Designers keep things grounded.
Valentino is back, maybe better than it’s been since the man himself stepped down in 2007.
The fashion house has been under the sole control of designer Pierpaulo Piccioli since 2016, and his second ready-to-wear collection presented Sunday afternoon at Hotel Salomon de Rothschild at Paris Fashion Week, may have been even more stunning than the first.
Piccioli and Maria Grazia Chiuri designed Valentino as a team effort from 2008 to 2016, when she took the top job at Dior. And honestly, their designs for each of the houses seem better off now that they have consciously uncoupled. It’s not that what they were doing at Valentino before wasn't good; and certainly, they did wonders for the balance sheet with all those must-have Rockstud accessories. But their clothing designs could feel overly historical and costumey, too precious for mere mortals to wear.
On his own, Piccioli has pioneered a new aesthetic, bringing an ease to the Valentino brand of romanticism.
Take those famous red dresses, for example. Founder Valentino Garavani designed his first in 1959, and they became a vavavoom mainstay in his collections until he retired, worn on the red carpet by the likes of Anne Hathaway and Andie MacDowell.
In Piccioli’s hands this season, Valentino red translated into Victorian-inspired lace dresses that recalled Ruth Negga’s custom Valentino Oscars gown. One came embroidered in degrade red sequin tiles, another with delicate contrast black lace insets and beading, and a third edged in pale pink ruffles, each a stunning Valentino Valentine fit for a star but down-to-earth at the same time.
The collection was a cornucopia of dresses defined by inverted pleating, floral embroidery on sheer tulle, or lace insets, each with an elegant approachability and an easy silhouette.
Coats were the other highlights. Pink is becoming somewhat of a signature for Piccioli after the showstopping pink brocade coat from his debut solo RTW outing, and this season, he followed it up with several more, including one that was slim and tailored, and another in a cape style. There was also a great trench embroidered with delicate black beads.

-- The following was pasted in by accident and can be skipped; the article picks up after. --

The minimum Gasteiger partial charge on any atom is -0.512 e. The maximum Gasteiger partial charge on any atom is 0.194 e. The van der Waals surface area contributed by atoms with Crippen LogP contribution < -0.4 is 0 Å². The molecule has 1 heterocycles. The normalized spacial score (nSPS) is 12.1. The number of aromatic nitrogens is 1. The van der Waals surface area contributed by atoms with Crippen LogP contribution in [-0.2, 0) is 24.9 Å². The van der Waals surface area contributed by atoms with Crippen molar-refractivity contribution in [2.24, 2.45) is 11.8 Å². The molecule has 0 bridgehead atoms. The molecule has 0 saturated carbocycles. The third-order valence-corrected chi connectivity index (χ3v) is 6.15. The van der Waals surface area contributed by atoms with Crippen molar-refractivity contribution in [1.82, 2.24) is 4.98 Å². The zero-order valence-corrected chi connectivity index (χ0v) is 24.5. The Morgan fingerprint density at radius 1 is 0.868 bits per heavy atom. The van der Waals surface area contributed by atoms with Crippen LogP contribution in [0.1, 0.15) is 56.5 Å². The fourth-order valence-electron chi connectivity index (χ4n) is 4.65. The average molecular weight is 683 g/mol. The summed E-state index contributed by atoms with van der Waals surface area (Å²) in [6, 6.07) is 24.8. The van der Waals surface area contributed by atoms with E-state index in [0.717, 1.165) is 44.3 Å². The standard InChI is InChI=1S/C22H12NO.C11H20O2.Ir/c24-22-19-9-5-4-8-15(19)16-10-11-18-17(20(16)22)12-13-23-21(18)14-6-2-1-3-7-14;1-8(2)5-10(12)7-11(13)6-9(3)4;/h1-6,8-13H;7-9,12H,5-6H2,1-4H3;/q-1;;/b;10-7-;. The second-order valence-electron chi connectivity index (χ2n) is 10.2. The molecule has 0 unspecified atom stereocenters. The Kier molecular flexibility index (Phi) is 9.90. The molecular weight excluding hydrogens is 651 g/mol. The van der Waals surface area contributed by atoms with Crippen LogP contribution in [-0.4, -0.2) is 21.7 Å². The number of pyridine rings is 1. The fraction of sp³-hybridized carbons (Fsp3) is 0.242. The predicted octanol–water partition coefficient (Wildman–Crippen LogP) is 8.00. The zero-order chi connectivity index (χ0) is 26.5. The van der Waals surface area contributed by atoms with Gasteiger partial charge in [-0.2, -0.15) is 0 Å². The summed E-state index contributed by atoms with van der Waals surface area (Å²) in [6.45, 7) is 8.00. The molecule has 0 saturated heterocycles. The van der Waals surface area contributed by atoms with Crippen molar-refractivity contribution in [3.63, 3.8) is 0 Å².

There were nods to hippie chic in the tiny boho braids models wore in their hair, to the Memphis art movement in the feel-good symbols on dresses and velvet separates, and to a rebel spirit in biker and riding boots with ankle-baring cutouts that kept the breezy collection anchored. There was so much to fall in love with, and not one piece looked like it would require Spanx to squeeze into. How’s that for girl power?
Céline designer Phoebe Philo also showed a powerfully wearable collection, and on a set that showgoers won’t soon forget. Designed by French artist Phlippe Parreno, it had audience members seated on turntables that rotated 360 degrees, bringing them full circle around the runway as models dashed by in clusters like city dwellers rushing through the day.
It was a metaphor, perhaps, for the whirl of women’s lives (truth be told, the rotation made some in the audience feel a tad nauseated, as dizzying days can do.)
— @Booth (@Booth) March 5, 2017
But the clothes were there to move with you, everything you’d need to go from dusk to dawn, from a power pantsuit with exaggerated point-collar white shirt, to a wear-anywhere black evening dress hemmed with white-and-black fringe, to a map-printed coat to help find the way.
If you took the time to focus on the details, each piece had something special, from the just-so, caped short sleeves on a black blouse, to the cascading, shell-like embroidered bib on a black column dress, to soft, extra-wide lapels on the perfect trench coat.
There were plenty of covetable extras, too, including a new oversized tote, glossy white calfskin booties, gold T-strap party shoes, initial necklaces, leather neckerchiefs and oversized mohair blankets.
The Céline universe has never felt more wide, more accessible or more relevant.
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